Published on: April 27, 2022
Awareness of microaggressions is essential to understanding equity, diversity and inclusion.
Historically, when we think of racist, sexist, or otherwise discriminatory behaviour, we think of words and actions that are obvious: using racial slurs, failing to hire women for powerful positions, teasing the only gay person in the office. In reality, in 2022 most discriminatory behaviour is subtle, and in many cases is even unintentional. In the last five years or so, the term microaggressions has been used more frequently to refer to these subtle behaviours that, over time, can have a detrimental effect on an individual and can even poison a work environment.
Courts and Tribunals have begun to take notice of the different ways in which microaggressions can manifest. In R. v. J.G. (2021 ONSC 1095), an Ontario court (in considering the impact of anti-Black racism on a defendant) explained: “Microaggressions are subtle attacks and invalidations of Black people that are delivered incessantly, and as such, have powerful negative impacts on the mental health of Black people, both individually and collectively.” In a 2020 labour arbitration decision1, the arbitrator took administrative notice of the existence of subtle forms of racism, and noted that microaggressions are “an expression of systemic racism that…cannot be ignored by an employer properly fulfilling its obligations to ensure a safe and respectful working environment.”
Clearly, it’s vital both employers and anyone charged with reviewing complaints about discrimination in the workplace understand what microaggressions are and how they manifest. Below are some examples of what microaggressions look like:
1. (Speaking about a female co-worker): “I wish she would calm down during meetings instead of getting hysterical.”
Why it’s a microaggression: The term “hysteria” actually comes from the Greek word “hystera” which means “uterus.” Historically, it was used to describe a particular kind of “crazy” (another problematic word) that was specific to women. Even now, women are often called “hysterical” or “crazy” as a means of dismissing them.
2. (Speaking to a Black co-worker): “You’re so articulate.”
Why it’s a microaggression: This is one of the most commonly-used examples of a microaggression, but unfortunately it is still something that comes up in the workplace. While on the surface it may seem like a compliment, telling someone they are “articulate” or “well-spoken” can come across as an expression of surprise, as though you did not expect them to be intelligent. Given that negative stereotypes about the intelligence of Black people compared to their white counterparts have been pervasive throughout history, this comment can be particularly problematic when directed at a Black co-worker.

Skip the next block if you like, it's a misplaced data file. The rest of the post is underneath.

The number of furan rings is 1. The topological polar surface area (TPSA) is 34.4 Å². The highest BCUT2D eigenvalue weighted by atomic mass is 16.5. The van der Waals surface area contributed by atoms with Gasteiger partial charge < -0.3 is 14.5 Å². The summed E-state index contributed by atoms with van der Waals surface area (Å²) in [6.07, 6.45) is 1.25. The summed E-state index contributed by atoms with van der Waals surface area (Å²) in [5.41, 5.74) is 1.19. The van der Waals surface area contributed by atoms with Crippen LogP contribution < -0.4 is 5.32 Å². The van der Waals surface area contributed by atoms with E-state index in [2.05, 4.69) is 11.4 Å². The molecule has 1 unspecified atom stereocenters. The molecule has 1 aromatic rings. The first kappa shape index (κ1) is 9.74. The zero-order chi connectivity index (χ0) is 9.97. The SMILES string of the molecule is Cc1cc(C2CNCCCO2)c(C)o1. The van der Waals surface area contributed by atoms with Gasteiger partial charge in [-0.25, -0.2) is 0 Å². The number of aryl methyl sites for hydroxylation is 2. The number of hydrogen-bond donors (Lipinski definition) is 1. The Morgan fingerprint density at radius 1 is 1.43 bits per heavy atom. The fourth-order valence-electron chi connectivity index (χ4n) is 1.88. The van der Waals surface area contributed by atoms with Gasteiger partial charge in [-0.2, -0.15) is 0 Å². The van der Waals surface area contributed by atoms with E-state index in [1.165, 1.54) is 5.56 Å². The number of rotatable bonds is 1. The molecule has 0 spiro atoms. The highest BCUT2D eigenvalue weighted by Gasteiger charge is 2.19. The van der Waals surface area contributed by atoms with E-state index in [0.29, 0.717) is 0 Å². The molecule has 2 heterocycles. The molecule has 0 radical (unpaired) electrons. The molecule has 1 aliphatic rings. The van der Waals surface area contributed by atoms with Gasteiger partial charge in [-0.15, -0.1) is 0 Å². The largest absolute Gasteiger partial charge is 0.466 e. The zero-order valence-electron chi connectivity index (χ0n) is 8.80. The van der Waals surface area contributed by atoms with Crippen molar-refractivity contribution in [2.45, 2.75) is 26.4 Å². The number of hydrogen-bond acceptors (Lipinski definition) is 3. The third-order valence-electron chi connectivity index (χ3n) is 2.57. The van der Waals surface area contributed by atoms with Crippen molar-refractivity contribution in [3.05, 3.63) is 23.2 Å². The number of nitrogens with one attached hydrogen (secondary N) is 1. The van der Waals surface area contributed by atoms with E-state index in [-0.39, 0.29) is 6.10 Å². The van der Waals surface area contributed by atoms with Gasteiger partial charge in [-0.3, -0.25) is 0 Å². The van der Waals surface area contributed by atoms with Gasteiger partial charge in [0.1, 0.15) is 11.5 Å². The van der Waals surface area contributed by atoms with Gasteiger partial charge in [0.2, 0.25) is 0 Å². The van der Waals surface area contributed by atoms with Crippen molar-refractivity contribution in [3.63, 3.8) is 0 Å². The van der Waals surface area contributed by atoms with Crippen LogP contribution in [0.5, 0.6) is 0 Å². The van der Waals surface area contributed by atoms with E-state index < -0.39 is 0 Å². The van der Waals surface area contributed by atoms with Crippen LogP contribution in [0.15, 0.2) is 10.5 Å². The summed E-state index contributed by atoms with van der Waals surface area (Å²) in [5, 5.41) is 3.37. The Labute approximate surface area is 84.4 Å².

3. (Speaking to a transgender co-worker): “I didn’t even know you were trans – you look just like a woman!”
Why it’s a microaggression: Aside from the fact that transgender women are women (and therefore do not need to be told that they look like women), delivering this kind of “compliment” suggests that trans women would rather look like cisgender women, which is a hurtful stereotype; it implies that there is something wrong with being transgender.
1Levi Strauss & Co. v Workers United Canada Council, 2020 CanLII 44271 (ON LA)
Recognizing microaggressions is just one step in developing a fuller understanding of workplace equity, diversity and inclusion. If you are interested in learning more about microaggressions, inclusive language, bias, and other aspects of EDI when conducting investigations, consider signing up for our Equity, Diversity and Inclusion Best Practices in Workplace Conflict Resolution & Investigations course.